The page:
Are recycling symbols confusing UK consumers?

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02 Aug 2018 --- The wide array of symbols on household and food packaging is leaving British consumers feeling confused about what can and cannot be recycled, a Which? survey has identified. The UK has made strides in cutting back on plastic waste, and in increasing the recycling rates of the public, however, the new Which? survey notes some surprising figures illustrating a landscape of confusion.

The packaging survey included 2,000 members of the general public earlier this year. It noted that nearly half (48 percent) of participants, believed the Green Dot symbol (two green arrows joined in a circle) commonly found on packaging means that the item can be recycled. In fact, it means that the company has paid into a scheme that supports recycling and use of sustainable materials, not that the product itself is recyclable, or made of recycled material.

Meanwhile 73 percent of participants did understand that the Mobius Loop (three arrows looped into a triangle) does mean that a product can be recycled.

The results have prompted Which? to call on the Government and manufacturers to simplify and clarify packaging labels, to ensure that consumers understand what can and cannot be recycled. This should, in turn, allow for a smoother and more efficient recycling process.

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Source: Which?

This news follows a recent Which? survey which highlighted the plight of unrecyclable, or difficult to recycle, plastics in UK supermarkets, which you can read in full here.

Compostable confusion?
The arrival of more eco-friendly packaging options, such as biodegradable and compostable, on the market has potentially fueled consumer confusion even more, due to the technical differences between the materials. “Consumers' perceptions of terms such as 'recyclable' and 'biodegradable' or 'compostable' can be easily mistaken – for example, packaging made from recycled content may be made from 10 percent recycled content or 100 percent recycled content. If the recyclate for the latter is sourced long distance, then the latter may not be environmentally better than the 10 percent recycled content,” Richard Coles, Director of Emagine Packaging tells PackagingInsight.

Furthermore, “a compostable bioplastic (e.g., corn starch-derived) may not be home compostable but only industrially compostable though the infrastructure for the latter may not be available and so these bioplastics might then undermine the efficiency of conventional plastics recycling systems. Then there are oxydegradable plastics which may be erroneously marketed as oxybiodegradable plastics and so, for example, amplify the marine pollution risk.”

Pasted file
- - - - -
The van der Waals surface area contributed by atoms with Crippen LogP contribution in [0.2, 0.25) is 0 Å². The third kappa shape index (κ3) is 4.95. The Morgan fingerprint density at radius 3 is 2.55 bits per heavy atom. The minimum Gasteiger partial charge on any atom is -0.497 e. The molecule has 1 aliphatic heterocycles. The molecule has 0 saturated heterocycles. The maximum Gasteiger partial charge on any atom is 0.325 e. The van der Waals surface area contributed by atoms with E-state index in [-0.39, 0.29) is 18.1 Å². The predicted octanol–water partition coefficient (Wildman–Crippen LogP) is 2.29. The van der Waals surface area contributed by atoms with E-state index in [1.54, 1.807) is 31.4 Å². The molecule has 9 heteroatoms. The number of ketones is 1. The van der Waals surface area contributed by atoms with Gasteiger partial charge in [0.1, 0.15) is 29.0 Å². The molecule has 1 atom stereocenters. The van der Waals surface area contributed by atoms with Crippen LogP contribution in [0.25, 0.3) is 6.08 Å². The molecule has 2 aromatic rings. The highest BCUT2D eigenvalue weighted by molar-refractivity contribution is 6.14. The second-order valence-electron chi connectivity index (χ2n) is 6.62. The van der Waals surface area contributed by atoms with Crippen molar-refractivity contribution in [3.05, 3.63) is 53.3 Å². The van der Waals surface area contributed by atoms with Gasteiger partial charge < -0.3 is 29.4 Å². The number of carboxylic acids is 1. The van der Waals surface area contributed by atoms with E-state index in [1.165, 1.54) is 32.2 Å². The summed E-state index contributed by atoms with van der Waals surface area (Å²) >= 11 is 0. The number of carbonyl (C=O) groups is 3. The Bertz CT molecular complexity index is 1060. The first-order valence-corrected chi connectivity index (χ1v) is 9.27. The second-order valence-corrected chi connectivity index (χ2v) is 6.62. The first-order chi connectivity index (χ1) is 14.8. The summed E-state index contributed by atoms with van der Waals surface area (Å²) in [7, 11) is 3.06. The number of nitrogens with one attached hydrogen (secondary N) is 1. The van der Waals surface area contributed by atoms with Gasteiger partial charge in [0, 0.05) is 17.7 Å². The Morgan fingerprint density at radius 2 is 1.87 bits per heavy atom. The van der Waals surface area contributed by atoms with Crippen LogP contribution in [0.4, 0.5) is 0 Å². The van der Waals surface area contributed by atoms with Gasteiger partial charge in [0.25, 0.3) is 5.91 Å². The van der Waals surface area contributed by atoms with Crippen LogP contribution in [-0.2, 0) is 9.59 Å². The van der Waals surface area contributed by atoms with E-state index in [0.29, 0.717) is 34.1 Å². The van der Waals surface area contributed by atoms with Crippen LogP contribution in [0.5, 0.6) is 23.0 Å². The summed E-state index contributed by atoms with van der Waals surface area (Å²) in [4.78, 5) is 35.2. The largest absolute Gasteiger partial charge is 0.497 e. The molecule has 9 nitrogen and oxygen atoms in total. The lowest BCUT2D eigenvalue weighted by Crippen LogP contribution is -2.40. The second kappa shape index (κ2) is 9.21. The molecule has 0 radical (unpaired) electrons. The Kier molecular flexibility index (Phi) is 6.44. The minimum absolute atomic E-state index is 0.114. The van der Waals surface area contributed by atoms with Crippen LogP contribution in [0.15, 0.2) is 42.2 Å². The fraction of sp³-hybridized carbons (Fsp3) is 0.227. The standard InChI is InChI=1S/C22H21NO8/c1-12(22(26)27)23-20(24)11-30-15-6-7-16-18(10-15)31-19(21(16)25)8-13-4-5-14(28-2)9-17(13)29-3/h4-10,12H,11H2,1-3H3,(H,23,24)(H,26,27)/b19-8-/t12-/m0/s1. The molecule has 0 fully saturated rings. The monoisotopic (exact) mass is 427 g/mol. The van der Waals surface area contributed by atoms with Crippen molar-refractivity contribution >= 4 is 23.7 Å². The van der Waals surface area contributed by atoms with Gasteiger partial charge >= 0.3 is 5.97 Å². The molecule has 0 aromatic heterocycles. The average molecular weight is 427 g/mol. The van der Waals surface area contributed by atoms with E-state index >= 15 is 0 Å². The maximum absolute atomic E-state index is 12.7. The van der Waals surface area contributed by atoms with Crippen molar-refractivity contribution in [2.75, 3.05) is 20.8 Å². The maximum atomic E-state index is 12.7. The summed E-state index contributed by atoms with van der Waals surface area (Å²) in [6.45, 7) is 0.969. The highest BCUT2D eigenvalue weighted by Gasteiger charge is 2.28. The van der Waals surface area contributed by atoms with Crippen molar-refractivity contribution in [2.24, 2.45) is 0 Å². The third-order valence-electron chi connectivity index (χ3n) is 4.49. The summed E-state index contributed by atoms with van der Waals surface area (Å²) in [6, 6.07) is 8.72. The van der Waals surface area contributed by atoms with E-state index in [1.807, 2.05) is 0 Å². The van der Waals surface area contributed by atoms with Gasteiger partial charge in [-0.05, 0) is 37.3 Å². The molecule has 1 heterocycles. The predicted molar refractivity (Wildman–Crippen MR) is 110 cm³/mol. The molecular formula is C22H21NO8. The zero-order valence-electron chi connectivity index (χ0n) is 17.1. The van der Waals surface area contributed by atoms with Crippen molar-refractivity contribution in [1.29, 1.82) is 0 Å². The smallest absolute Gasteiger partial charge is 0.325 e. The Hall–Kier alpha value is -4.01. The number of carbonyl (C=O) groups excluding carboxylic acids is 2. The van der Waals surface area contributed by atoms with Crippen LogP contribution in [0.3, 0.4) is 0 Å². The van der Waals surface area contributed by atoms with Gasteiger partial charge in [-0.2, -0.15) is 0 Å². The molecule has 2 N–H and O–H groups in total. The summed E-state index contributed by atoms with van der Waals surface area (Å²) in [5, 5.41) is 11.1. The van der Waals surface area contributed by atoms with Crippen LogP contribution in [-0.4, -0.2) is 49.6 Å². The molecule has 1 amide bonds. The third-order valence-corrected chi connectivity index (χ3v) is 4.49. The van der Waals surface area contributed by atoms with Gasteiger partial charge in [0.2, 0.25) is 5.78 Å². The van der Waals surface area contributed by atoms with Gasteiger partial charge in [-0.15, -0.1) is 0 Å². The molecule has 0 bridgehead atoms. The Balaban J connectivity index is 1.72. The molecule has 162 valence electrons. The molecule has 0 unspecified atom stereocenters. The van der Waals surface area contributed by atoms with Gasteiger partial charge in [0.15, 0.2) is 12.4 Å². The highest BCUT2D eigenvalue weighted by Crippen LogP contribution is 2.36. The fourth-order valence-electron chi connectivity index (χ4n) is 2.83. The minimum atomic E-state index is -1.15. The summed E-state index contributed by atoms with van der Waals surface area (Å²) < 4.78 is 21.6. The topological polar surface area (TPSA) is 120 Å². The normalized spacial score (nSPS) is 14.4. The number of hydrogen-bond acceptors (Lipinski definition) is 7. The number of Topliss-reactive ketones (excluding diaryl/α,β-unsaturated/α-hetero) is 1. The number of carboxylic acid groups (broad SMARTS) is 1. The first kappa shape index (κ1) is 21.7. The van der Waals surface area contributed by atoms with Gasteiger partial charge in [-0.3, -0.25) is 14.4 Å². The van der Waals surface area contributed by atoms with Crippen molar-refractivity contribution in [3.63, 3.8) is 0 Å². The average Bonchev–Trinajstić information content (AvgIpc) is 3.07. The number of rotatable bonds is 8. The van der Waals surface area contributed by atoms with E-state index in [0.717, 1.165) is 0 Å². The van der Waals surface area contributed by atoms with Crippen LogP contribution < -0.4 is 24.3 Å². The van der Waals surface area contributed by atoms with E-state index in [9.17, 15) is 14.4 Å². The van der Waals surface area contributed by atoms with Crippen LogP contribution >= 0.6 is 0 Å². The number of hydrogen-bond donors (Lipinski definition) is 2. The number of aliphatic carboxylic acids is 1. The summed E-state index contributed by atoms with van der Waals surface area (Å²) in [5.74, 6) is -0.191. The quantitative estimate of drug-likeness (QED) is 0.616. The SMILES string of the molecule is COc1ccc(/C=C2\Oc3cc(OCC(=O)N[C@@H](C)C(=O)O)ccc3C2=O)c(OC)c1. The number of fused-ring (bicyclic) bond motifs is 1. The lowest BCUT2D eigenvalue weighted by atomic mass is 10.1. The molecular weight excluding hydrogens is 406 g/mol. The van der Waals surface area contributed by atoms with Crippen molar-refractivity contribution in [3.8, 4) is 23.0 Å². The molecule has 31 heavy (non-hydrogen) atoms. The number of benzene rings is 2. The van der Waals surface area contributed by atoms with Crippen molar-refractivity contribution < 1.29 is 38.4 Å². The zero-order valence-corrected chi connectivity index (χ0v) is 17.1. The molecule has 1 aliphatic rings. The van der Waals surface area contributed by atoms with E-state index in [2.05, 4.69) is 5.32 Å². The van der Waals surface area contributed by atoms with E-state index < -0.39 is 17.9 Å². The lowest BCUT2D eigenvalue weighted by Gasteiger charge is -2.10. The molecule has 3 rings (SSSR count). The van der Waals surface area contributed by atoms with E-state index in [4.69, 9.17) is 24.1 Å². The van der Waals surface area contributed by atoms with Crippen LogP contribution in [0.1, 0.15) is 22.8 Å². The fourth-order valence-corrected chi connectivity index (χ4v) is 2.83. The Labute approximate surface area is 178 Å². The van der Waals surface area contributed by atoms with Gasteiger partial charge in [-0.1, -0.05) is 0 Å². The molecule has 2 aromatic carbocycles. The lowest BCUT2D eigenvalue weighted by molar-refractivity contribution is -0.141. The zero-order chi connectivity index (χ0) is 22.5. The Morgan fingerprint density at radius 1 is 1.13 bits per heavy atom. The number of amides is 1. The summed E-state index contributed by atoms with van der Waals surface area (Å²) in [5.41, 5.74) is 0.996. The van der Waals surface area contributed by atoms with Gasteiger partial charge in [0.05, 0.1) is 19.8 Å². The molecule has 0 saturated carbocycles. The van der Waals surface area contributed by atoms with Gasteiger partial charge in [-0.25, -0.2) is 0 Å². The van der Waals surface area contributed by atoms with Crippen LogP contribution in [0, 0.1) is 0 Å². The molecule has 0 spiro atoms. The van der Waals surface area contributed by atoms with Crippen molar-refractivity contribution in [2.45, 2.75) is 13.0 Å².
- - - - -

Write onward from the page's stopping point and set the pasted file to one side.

So, how can the confusion be limited? “Ambiguity must be avoided and crystal-clear clarity needed, e.g., '100 percent recycled paperboard carton with a minimum 30 percent post-consumer content.'”

Some positive steps have been taken in clarifying the process for compostable materials in the UK. Vegware recently announced that its compostable hot and cold cups and lids are now allowed at UK garden waste composting facilities, as long as milk and cream are the only animal by-products present, thereby dramatically increasing the number of facilities authorized to process compostable drinks waste.

Going forward: Multi-sectoral focus required
The pressures for effective recycling should not fall to one party; be it local authorities, consumers or brands. Moreover, efficient recycling requires active engagement from all groups.

“The UK government, through its environment secretary Michael Gove, wishes to make a positive impression and will intervene to simplify such matters for consumers. It will also be inspired by the case of Wales which is reported to have the third-best recycling rate in the world. However, this will mean more than just how one communicates with the general public to adopt more sustainable consumption behaviors, but also conducting intensive collaborative work with local authorities, retailers, brands and a wide range of other stakeholders. Ultimately, it is vitally important that (potential) users are engaged and educated to consume responsibly,” says Coles.

Furthermore, Coles notes that due consideration should also be given to other dimensions of the circular economy industry paradigm such as reusable packaging and refillable systems. 

“Such developments are becoming more evident – for example, in the takeaway coffee cup foodservice sector. Increasingly, brands will in future need to adopt a life cycle assessment (LCA) approach to both products and their packaging, and adopt appropriate eco-design strategies, e.g., utilize where possible readily recyclable mono-material structures in place of difficult or impossible-to-recycle laminates for flexible and rigid packaging. However, such developments should not compromise the safety and shelf-life protection of foods which most often have a significantly higher ecological (carbon) footprint than the packaging itself, particularly more so if that food should go to waste,” concludes Coles.

By Laxmi Haigh

This article is the result of a collaboration between PackagingInsights and FoodIngredientsFirst.

This feature is provided by FoodIngredientsFirst's sister website, PackagingInsights.

To contact our editorial team please email us at

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